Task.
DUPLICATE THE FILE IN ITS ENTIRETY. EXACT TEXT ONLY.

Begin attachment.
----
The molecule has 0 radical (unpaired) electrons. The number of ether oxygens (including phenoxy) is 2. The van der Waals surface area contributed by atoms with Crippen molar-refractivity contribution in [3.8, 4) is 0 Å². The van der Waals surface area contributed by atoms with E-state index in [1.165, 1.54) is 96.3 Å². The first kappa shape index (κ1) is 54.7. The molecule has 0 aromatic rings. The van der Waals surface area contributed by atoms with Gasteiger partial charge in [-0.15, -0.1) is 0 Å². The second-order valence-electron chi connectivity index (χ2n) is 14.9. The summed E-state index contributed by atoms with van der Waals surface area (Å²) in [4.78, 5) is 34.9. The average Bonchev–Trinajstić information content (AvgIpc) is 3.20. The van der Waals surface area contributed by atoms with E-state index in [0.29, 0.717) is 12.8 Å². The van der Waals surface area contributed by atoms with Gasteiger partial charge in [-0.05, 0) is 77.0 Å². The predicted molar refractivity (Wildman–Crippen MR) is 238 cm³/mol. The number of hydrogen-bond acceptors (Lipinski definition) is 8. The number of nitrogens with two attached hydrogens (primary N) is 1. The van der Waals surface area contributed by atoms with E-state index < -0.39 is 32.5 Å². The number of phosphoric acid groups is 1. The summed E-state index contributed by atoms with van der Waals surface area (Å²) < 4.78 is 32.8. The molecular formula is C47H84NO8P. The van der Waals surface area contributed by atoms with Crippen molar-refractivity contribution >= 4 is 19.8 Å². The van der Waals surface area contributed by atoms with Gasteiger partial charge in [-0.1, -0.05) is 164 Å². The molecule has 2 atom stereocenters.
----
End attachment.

The molecule has 0 radical (unpaired) electrons. The number of ether oxygens (including phenoxy) is 2. The van der Waals surface area contributed by atoms with Crippen molar-refractivity contribution in [3.8, 4) is 0 Å². The van der Waals surface area contributed by atoms with E-state index in [1.165, 1.54) is 96.3 Å². The first kappa shape index (κ1) is 54.7. The molecule has 0 aromatic rings. The van der Waals surface area contributed by atoms with Gasteiger partial charge in [-0.15, -0.1) is 0 Å². The second-order valence-electron chi connectivity index (χ2n) is 14.9. The summed E-state index contributed by atoms with van der Waals surface area (Å²) in [4.78, 5) is 34.9. The average Bonchev–Trinajstić information content (AvgIpc) is 3.20. The van der Waals surface area contributed by atoms with E-state index in [0.29, 0.717) is 12.8 Å². The van der Waals surface area contributed by atoms with Gasteiger partial charge in [-0.05, 0) is 77.0 Å². The predicted molar refractivity (Wildman–Crippen MR) is 238 cm³/mol. The number of hydrogen-bond acceptors (Lipinski definition) is 8. The number of nitrogens with two attached hydrogens (primary N) is 1. The van der Waals surface area contributed by atoms with E-state index < -0.39 is 32.5 Å². The number of phosphoric acid groups is 1. The summed E-state index contributed by atoms with van der Waals surface area (Å²) < 4.78 is 32.8. The molecular formula is C47H84NO8P. The van der Waals surface area contributed by atoms with Crippen molar-refractivity contribution >= 4 is 19.8 Å². The van der Waals surface area contributed by atoms with Gasteiger partial charge in [-0.1, -0.05) is 164 Å². The molecule has 2 atom stereocenters.